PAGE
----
WILKES-BARRE ‚?? The two dozen children happily rush to the Westminster Presbyterian Church to do their homework every Tuesday, Wednesday and Thursday afternoon.
Well, that‚??s not the only reason these kids are so enthusiastic.
They participate in a program called ‚??Center of the Village‚?Ě run by the reverends Anne and Greg Emery, who are ministers at the church‚??s three locations, including this one at the corner of Lockhart and Westminster streets in South Wilkes-Barre. The Center of the Village program provides ‚??a safe and loving‚?Ě after-school environment for students in kindergarten through fourth grade, including individualized assessment and learning activities tailored to each student.
When the students arrive at about 3:30 p.m. they are given a snack and then they do their homework, supervised by a volunteer. When homework is finished, they play organized games, engage in academic activities like creative writing, math, geography, culture and science, and finish up with arts and crafts, music and drama and reading time. ÔĀł Angela Rojas of Wilkes-Barre enrolled her daughter, Abigail, a 7-year-old second-grader at Kistler Elementary School, and the results have been significant. Rojas said she moved here from Ohio where teachers told her Abigail wasn‚??t doing well. ‚??But here at Kistler I‚??m told she is an excellent student and a great communicator,‚?Ě Rojas said. ‚??This program has helped her so much. I will keep her enrolled here.‚?Ě
Rojas said that, as a parent, she forgets what it‚??s like to be a second-grader. She said the people at Center of the Village know how to handle the students and help them.
Retired elementary school teacher Carol Conaway of Kingston volunteers with the program because she believes in its value.
‚??I‚??ve been here since the program started in September 2011,‚?Ě she said. ‚??I‚??ve always loved what I do and I enjoy these kids. They are so interested in learning.‚?Ě Conaway said the students are ‚??a bunch of smart kids‚?Ě who arrive each day eager to learn.
When church member Shirley Cavanaugh heard about the program she decided to put her love of music to use teaching the energetic students songs.
Cavanaugh, who retired from the Pennsylvania State Police Liquor Control Enforcement Bureau, said she decided to devote her time to the center after her son, Christian, died of leukemia a year and a half ago. ‚??I get just as much of a reward back from the children,‚?Ě she said. ‚??Working with them is a true blessing.‚?Ě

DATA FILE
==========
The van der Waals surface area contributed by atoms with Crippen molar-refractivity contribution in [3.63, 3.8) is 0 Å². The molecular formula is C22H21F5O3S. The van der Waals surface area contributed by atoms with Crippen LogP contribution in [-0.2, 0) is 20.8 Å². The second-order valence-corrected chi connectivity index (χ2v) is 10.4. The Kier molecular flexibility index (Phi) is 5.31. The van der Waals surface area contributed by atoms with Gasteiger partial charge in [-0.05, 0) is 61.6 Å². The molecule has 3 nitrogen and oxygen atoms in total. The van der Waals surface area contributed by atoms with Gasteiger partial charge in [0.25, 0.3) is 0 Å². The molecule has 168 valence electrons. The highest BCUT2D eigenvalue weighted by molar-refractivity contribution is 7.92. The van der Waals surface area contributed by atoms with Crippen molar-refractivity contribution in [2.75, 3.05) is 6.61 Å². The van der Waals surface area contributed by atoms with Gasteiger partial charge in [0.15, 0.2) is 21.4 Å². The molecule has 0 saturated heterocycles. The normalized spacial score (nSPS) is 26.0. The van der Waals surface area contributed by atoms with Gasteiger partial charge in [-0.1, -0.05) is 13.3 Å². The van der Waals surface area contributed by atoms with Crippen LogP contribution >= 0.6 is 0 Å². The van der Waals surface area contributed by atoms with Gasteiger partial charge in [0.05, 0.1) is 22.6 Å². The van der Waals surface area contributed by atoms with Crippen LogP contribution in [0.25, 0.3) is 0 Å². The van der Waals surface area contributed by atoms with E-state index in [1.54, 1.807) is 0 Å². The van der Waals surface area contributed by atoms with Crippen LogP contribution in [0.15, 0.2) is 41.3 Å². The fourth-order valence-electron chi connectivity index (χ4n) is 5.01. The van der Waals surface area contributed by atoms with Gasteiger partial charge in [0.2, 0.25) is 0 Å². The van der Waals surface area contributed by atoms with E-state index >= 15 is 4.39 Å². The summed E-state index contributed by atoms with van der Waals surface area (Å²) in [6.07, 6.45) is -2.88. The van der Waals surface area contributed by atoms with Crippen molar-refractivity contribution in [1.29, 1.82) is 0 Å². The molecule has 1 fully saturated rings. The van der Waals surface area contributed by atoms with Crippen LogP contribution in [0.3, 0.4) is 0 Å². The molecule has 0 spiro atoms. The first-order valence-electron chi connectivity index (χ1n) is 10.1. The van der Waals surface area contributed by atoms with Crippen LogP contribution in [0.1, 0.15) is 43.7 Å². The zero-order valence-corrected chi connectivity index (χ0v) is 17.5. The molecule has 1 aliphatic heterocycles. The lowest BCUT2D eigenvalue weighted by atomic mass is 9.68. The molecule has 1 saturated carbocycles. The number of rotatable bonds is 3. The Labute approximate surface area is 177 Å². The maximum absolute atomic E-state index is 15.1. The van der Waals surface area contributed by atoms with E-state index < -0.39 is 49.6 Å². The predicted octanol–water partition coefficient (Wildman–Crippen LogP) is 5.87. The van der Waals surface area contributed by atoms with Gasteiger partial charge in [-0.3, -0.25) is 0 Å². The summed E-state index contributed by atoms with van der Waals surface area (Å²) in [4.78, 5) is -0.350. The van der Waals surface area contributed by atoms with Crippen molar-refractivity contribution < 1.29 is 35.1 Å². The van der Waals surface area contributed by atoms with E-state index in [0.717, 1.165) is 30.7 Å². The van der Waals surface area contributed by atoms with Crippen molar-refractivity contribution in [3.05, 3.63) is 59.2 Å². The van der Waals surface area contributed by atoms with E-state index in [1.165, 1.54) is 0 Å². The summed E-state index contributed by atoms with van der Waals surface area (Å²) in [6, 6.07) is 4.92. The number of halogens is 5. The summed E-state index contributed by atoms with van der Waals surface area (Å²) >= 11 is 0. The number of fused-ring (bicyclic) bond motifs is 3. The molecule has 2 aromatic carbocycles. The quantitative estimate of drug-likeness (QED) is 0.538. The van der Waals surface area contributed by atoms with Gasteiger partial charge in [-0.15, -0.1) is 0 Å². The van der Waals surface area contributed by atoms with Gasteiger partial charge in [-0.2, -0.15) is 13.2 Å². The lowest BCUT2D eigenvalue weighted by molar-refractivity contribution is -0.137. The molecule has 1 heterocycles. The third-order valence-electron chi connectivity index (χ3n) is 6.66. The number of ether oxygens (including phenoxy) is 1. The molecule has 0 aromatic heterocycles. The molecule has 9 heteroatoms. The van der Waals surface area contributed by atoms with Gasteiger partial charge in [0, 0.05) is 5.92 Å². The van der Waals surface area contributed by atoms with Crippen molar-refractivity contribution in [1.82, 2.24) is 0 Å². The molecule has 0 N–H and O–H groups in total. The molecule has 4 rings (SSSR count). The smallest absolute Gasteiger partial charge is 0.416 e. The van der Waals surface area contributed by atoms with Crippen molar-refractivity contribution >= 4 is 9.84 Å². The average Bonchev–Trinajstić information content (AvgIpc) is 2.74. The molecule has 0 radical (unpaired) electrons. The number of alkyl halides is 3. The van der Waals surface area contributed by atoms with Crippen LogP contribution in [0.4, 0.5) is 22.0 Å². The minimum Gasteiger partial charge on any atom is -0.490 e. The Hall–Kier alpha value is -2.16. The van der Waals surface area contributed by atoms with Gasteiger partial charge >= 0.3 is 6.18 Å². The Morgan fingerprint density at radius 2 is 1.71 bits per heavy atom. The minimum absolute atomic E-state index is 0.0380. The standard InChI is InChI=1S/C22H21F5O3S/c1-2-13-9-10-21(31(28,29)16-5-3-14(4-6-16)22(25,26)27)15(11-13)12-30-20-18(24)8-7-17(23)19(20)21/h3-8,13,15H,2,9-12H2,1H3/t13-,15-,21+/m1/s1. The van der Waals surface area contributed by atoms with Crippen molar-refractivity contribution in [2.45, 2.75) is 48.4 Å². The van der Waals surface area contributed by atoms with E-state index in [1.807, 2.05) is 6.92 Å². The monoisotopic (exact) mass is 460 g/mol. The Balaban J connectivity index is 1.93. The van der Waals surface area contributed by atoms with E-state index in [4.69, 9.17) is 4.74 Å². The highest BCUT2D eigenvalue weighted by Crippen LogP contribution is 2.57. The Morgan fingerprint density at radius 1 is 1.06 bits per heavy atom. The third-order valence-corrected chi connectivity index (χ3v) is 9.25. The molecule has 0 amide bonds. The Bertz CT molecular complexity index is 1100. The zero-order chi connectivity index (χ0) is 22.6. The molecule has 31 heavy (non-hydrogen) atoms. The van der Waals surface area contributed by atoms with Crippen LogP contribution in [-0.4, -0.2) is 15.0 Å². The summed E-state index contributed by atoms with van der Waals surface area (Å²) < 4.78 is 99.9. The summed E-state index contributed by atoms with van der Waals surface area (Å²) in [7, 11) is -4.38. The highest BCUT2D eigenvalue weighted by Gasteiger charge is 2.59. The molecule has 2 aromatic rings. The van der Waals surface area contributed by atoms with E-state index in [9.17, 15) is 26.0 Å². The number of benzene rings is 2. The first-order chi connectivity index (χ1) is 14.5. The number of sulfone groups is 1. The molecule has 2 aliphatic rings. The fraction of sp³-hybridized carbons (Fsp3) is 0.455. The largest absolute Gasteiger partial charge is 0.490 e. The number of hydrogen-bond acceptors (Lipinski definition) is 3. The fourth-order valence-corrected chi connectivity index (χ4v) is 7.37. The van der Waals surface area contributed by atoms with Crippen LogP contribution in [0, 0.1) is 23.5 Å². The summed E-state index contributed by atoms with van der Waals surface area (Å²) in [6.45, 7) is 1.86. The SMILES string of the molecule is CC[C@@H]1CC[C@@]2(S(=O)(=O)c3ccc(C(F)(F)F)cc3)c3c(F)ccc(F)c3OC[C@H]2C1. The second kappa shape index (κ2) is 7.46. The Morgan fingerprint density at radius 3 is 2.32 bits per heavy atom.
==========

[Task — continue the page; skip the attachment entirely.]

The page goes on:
Joe Polombo of Trucksville grew up near the church. He enjoys playing games with the students and helping them with homework.
‚??Every day I come here I see the diversity of the kids who are our neighborhoods,‚?Ě he said. ‚??This program provides a safe learning environment for the kids.‚?Ě One day last week a group of students from the Wilkes University Health and Wellness Club arrived to teach the students healthy eating habits and offer well-being tips. Allie Givens, 22, a junior nursing major from Ohio, brought five other students to show a PowerPoint presentation to the children. The Wilkes club does a program every semester at the center. ‚??We go over the food pyramid,‚?Ě Givens said. ‚??We ask them what they eat, if they think it‚??s healthy and how many servings they have each day. They love to participate and the younger they learn good habits, the better.‚?Ě
Greg Emery said Ann Anderika, director, is the only paid employee at the center. Volunteers are screened and funding for the program is provided by the Wyoming Valley Presbyterian Church, church member donations and from businesses such as Schiel‚??s Market, Mericle Real Estate, Dr. David Kistler and donations from the public. ‚??The center was created to serve families who have limited access to other services or facilities,‚?Ě Emery said. ‚??The cool thing about this effort is that it involves such a wide range of people ‚?? from first graders to great-grandparents.‚?Ě